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Me to thy will. Desist, (thou art discern'd
And toil'st in vain,) nor me in vain molest.
To whom the fiend now swoll'n with rage replied.
Then hear, 0 Son of David, virgin-born;
For Son of God to me is yet in doubt:
Of the Messiah I had heard, foretold
By all the prophets; of thy birth at length
Announc'd by Gabriel with the first I knew,
And of the angelic song in Bethlehem field,
On thy birthnight, that sung thee Saviour born.
From that time seldom have I ceas'd to eye
Thy infancy, thy childhood, and thy youth,
Thy manhood last, though yet in private bred ;
Till at the ford of Jordan, whither all
Flock'd to the baptist, I among the rest,
(Though not to be baptiz’d,) by voice from heaven
Heard thee pronounc'd the Son of God belov’d.
Thenceforth I thought thee worth my nearer view
And narrower scrutiny, that I might learn
In what degree or meaning thou art call'd
The Son of God, which bears no single sense ;
The Son of God I also am, or was;
And if I was, I am ; relation stands;
All men are sons of God; yet thee I thought
In some respect far higher so declared.
Therefore I watch'd thy footsteps from that hour,
And follow'd thee still on to this waste wild ;
Where by all best conjectures I collect
502 I had heard] All the editions read have heard. "Had' seems absolutely requisite. Dunster.
Thou art to be
my Good reason then, if I beforehand seek To understand my adversary, who, And what he is, his wisdom, power, intent; By parl, or composition, truce, or league, To win him, or win from him what I can. And opportunity I here have had To try thee, sift thee, and confess have found thee Proof against all temptation, as a rock Of adamant, and as a centre firm, To the utmost of mere man both wise and good, 535 Not more; for honours, riches, kingdoms, glory, Have been before contemn’d, and may again : Therefore to know what more thou art than man, Worth naming Son of God by voice from heav'n, Another method I must now begin.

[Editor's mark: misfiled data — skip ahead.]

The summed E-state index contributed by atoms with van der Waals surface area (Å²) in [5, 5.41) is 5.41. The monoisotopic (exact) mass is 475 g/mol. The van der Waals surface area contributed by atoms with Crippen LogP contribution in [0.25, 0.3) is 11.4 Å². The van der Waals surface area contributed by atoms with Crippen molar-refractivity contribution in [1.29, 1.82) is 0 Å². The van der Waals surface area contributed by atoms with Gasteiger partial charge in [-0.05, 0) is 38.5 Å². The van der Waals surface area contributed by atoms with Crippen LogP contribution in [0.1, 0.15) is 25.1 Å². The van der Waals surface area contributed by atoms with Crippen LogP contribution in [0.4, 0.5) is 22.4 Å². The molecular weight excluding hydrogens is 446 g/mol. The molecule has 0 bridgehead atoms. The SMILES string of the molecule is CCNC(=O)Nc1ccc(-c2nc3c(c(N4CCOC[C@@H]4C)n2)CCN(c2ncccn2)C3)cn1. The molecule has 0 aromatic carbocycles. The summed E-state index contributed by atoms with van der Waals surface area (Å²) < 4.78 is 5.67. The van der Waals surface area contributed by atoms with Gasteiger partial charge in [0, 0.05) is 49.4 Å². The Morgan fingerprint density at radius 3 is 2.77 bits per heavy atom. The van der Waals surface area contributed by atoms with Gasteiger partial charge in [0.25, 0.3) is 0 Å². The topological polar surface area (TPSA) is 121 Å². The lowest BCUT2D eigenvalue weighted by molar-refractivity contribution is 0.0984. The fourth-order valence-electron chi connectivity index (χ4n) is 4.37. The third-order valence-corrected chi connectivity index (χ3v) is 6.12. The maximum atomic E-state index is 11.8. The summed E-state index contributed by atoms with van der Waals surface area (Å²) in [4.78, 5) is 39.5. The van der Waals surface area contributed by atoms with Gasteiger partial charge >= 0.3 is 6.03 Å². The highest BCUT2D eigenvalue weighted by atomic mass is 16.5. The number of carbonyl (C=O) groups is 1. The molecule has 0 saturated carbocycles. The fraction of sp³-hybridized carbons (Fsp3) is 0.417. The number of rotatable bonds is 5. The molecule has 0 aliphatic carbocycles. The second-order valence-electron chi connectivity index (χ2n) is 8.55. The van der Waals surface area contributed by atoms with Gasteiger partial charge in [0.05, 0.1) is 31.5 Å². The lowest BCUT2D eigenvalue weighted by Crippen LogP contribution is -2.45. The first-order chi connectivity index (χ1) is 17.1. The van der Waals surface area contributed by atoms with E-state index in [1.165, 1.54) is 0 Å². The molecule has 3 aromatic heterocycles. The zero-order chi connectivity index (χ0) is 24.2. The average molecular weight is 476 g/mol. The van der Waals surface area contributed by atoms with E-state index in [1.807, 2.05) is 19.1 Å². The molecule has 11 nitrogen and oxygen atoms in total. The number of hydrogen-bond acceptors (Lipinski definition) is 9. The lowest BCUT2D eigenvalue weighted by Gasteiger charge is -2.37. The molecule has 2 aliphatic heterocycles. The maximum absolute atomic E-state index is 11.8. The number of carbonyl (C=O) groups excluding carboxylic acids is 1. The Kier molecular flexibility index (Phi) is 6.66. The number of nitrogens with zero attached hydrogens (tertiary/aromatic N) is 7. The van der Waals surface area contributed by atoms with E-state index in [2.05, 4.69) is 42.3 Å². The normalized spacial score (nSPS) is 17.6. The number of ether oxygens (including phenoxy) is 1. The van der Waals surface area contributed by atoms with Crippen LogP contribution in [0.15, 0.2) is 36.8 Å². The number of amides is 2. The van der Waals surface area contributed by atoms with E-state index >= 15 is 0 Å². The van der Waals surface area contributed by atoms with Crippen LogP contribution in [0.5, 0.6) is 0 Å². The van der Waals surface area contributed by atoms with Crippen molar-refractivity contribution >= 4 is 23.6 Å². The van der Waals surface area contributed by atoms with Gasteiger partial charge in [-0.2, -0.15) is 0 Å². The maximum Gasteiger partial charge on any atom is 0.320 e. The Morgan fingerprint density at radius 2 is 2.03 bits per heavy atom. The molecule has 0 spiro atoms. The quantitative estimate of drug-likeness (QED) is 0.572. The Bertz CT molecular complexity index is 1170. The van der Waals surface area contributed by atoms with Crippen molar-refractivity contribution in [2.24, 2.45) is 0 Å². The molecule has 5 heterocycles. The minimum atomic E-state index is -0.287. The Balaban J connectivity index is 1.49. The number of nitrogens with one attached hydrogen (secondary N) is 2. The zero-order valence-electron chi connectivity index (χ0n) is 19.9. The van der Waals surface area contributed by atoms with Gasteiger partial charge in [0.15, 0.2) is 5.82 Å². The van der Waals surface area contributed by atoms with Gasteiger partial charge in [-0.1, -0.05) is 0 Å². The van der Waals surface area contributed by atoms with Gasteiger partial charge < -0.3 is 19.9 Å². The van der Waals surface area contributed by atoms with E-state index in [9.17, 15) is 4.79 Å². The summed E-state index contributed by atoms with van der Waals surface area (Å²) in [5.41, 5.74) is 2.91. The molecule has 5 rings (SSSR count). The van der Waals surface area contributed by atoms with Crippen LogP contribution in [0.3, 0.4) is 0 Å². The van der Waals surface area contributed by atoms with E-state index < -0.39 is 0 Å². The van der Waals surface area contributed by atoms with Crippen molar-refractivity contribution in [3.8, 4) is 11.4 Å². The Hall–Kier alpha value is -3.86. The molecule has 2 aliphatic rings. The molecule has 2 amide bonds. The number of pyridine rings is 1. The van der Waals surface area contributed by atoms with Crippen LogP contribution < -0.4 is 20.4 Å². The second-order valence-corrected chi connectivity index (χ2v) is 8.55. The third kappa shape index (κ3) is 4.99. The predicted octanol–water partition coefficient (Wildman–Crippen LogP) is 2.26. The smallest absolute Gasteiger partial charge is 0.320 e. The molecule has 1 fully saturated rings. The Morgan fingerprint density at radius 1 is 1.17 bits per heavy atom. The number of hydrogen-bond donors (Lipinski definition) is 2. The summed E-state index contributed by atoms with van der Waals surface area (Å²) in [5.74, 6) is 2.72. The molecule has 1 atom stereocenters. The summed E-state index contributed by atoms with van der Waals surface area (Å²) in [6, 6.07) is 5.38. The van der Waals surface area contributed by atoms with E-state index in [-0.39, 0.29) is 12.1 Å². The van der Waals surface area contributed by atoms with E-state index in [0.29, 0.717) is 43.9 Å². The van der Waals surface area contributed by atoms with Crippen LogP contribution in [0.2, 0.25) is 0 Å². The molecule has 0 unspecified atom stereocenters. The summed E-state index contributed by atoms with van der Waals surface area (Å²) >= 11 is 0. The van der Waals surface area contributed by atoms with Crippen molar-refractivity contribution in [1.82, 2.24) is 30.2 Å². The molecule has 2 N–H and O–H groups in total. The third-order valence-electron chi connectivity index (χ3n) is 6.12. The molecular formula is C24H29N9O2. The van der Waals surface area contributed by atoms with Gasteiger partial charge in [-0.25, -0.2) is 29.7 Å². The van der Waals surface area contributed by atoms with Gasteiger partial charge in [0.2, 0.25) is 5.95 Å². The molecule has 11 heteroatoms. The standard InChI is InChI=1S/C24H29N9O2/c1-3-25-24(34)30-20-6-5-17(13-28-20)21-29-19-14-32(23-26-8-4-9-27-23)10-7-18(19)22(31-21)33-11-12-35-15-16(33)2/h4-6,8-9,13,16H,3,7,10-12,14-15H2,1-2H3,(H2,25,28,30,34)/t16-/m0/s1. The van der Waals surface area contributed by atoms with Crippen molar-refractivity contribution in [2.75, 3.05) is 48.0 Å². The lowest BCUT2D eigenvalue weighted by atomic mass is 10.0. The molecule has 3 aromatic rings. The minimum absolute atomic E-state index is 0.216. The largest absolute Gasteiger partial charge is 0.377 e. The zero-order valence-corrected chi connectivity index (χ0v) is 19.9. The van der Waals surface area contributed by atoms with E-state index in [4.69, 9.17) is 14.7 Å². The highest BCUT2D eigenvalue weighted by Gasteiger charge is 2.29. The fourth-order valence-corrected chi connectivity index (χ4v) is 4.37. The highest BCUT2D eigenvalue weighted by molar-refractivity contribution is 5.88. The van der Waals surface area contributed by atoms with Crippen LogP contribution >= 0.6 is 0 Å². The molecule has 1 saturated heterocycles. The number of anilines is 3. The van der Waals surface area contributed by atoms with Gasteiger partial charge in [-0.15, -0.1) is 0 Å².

So saying he caught him up, and without wing Of hippogrif bore through the air sublime Over the wilderness and o’er the plain ; Till underneath them fair Jerusalem, The holy city, listed high her towers, And higher yet the glorious temple rear'd Her pile, far off appearing like a mount Of alabaster, topp?d with golden spires : There on the highest pinnacle he set The Son of God, and added thus in scorn.
There stand, if thou wilt stand; to stand upright
548 alabaster] From Clemens, and P. Mela, see Heber's Life of Bishop Taylor, ii. 272. Of Ægyptian Thebes with its houses of alabaster.'
Will ask thee skill; I to thy father's house
Have brought thee, and highest plac’d, highest is best,
Now show thy progeny; if not to stand,
Cast thyself down; safely, if Son of God;
For it is written, He will give command
Concerning thee to his angels, in their hands
They shall uplift thee, lest at any time
Thou chance to dash thy foot against a stone.
To whom thus Jesus. Also it is written,
Tempt not the Lord thy God: he said and stood :
But Satan smitten with amazement fell.
As when earth's son Antæus, (to compare
Small things with greatest,) in Irassa strove
With Jove's Alcides, and oft foil'd still rose,
Receiving from his mother earth new strength,
Fresh from his fall, and fiercer grapple join'd,
Throttled at length in th' air, expir'd and fell;